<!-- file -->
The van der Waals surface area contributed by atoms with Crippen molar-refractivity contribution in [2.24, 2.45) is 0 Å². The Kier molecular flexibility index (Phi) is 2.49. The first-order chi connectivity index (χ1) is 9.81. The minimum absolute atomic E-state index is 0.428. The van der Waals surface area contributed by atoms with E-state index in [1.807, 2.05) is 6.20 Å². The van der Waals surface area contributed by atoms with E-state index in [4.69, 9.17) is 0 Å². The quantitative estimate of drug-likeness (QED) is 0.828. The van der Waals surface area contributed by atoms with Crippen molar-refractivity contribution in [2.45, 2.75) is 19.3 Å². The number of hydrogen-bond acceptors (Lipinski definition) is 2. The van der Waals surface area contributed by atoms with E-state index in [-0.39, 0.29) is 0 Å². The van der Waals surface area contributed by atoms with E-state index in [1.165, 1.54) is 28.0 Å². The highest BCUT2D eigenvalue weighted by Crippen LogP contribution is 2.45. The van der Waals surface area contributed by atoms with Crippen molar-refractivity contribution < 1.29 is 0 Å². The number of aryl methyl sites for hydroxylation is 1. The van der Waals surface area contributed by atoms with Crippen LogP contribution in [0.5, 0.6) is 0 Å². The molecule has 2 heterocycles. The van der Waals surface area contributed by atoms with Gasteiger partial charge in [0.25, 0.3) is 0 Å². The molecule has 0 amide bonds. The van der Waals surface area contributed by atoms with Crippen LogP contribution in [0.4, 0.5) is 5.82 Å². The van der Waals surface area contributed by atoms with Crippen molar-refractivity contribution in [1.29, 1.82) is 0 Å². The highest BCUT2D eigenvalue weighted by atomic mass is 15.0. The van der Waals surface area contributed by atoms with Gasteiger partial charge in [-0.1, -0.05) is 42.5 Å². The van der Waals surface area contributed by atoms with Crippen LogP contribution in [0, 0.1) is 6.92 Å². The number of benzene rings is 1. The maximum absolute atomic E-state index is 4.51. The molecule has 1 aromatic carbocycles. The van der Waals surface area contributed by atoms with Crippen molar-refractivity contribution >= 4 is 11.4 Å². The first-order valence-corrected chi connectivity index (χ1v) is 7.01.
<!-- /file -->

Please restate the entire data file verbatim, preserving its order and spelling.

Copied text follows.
The van der Waals surface area contributed by atoms with Crippen molar-refractivity contribution in [2.24, 2.45) is 0 Å². The Kier molecular flexibility index (Phi) is 2.49. The first-order chi connectivity index (χ1) is 9.81. The minimum absolute atomic E-state index is 0.428. The van der Waals surface area contributed by atoms with E-state index in [1.807, 2.05) is 6.20 Å². The van der Waals surface area contributed by atoms with E-state index in [4.69, 9.17) is 0 Å². The quantitative estimate of drug-likeness (QED) is 0.828. The van der Waals surface area contributed by atoms with Crippen molar-refractivity contribution in [2.45, 2.75) is 19.3 Å². The number of hydrogen-bond acceptors (Lipinski definition) is 2. The van der Waals surface area contributed by atoms with E-state index in [-0.39, 0.29) is 0 Å². The van der Waals surface area contributed by atoms with E-state index in [1.165, 1.54) is 28.0 Å². The highest BCUT2D eigenvalue weighted by Crippen LogP contribution is 2.45. The van der Waals surface area contributed by atoms with Crippen molar-refractivity contribution < 1.29 is 0 Å². The number of aryl methyl sites for hydroxylation is 1. The van der Waals surface area contributed by atoms with Crippen LogP contribution in [0.5, 0.6) is 0 Å². The molecule has 2 heterocycles. The van der Waals surface area contributed by atoms with Gasteiger partial charge in [0.25, 0.3) is 0 Å². The molecule has 0 amide bonds. The van der Waals surface area contributed by atoms with Crippen LogP contribution in [0.4, 0.5) is 5.82 Å². The van der Waals surface area contributed by atoms with Crippen molar-refractivity contribution in [1.29, 1.82) is 0 Å². The highest BCUT2D eigenvalue weighted by atomic mass is 15.0. The van der Waals surface area contributed by atoms with Gasteiger partial charge in [-0.1, -0.05) is 42.5 Å². The van der Waals surface area contributed by atoms with Crippen LogP contribution in [0, 0.1) is 6.92 Å². The number of benzene rings is 1. The maximum absolute atomic E-state index is 4.51. The molecule has 1 aromatic carbocycles. The van der Waals surface area contributed by atoms with Crippen molar-refractivity contribution >= 4 is 11.4 Å². The first-order valence-corrected chi connectivity index (χ1v) is 7.01.